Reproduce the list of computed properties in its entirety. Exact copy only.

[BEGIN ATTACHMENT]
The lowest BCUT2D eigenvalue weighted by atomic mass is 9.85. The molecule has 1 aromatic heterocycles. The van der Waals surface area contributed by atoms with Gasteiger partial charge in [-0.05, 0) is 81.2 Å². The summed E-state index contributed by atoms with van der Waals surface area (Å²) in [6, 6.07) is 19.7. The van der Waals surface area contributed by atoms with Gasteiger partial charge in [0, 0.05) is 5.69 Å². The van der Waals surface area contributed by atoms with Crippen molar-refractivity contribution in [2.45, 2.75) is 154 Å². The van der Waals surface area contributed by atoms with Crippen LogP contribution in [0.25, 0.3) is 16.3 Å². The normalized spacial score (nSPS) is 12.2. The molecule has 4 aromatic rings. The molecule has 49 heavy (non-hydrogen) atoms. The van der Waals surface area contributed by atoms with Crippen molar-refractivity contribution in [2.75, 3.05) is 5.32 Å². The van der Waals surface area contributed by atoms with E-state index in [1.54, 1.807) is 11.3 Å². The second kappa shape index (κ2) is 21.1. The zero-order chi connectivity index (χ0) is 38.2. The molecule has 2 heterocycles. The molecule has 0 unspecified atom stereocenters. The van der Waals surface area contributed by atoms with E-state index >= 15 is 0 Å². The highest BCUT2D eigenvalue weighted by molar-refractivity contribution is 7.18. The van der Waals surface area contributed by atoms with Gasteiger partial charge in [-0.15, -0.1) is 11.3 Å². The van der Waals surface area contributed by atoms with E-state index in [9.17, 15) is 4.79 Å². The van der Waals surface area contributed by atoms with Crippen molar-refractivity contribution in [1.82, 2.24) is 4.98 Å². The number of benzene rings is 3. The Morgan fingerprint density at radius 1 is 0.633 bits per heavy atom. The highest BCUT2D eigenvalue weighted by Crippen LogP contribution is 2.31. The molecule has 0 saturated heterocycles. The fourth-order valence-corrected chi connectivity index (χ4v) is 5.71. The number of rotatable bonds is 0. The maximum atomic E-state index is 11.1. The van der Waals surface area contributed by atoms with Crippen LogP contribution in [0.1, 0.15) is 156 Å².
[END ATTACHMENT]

The lowest BCUT2D eigenvalue weighted by atomic mass is 9.85. The molecule has 1 aromatic heterocycles. The van der Waals surface area contributed by atoms with Gasteiger partial charge in [-0.05, 0) is 81.2 Å². The summed E-state index contributed by atoms with van der Waals surface area (Å²) in [6, 6.07) is 19.7. The van der Waals surface area contributed by atoms with Gasteiger partial charge in [0, 0.05) is 5.69 Å². The van der Waals surface area contributed by atoms with Crippen molar-refractivity contribution in [2.45, 2.75) is 154 Å². The van der Waals surface area contributed by atoms with Crippen LogP contribution in [0.25, 0.3) is 16.3 Å². The normalized spacial score (nSPS) is 12.2. The molecule has 4 aromatic rings. The molecule has 49 heavy (non-hydrogen) atoms. The van der Waals surface area contributed by atoms with Crippen molar-refractivity contribution in [2.75, 3.05) is 5.32 Å². The van der Waals surface area contributed by atoms with E-state index in [1.54, 1.807) is 11.3 Å². The second kappa shape index (κ2) is 21.1. The zero-order chi connectivity index (χ0) is 38.2. The molecule has 2 heterocycles. The molecule has 0 unspecified atom stereocenters. The van der Waals surface area contributed by atoms with E-state index >= 15 is 0 Å². The highest BCUT2D eigenvalue weighted by molar-refractivity contribution is 7.18. The van der Waals surface area contributed by atoms with Gasteiger partial charge in [-0.15, -0.1) is 11.3 Å². The van der Waals surface area contributed by atoms with E-state index in [9.17, 15) is 4.79 Å². The van der Waals surface area contributed by atoms with Crippen molar-refractivity contribution in [1.82, 2.24) is 4.98 Å². The number of benzene rings is 3. The Morgan fingerprint density at radius 1 is 0.633 bits per heavy atom. The highest BCUT2D eigenvalue weighted by Crippen LogP contribution is 2.31. The molecule has 0 saturated heterocycles. The fourth-order valence-corrected chi connectivity index (χ4v) is 5.71. The number of rotatable bonds is 0. The maximum atomic E-state index is 11.1. The van der Waals surface area contributed by atoms with Crippen LogP contribution in [0.1, 0.15) is 156 Å².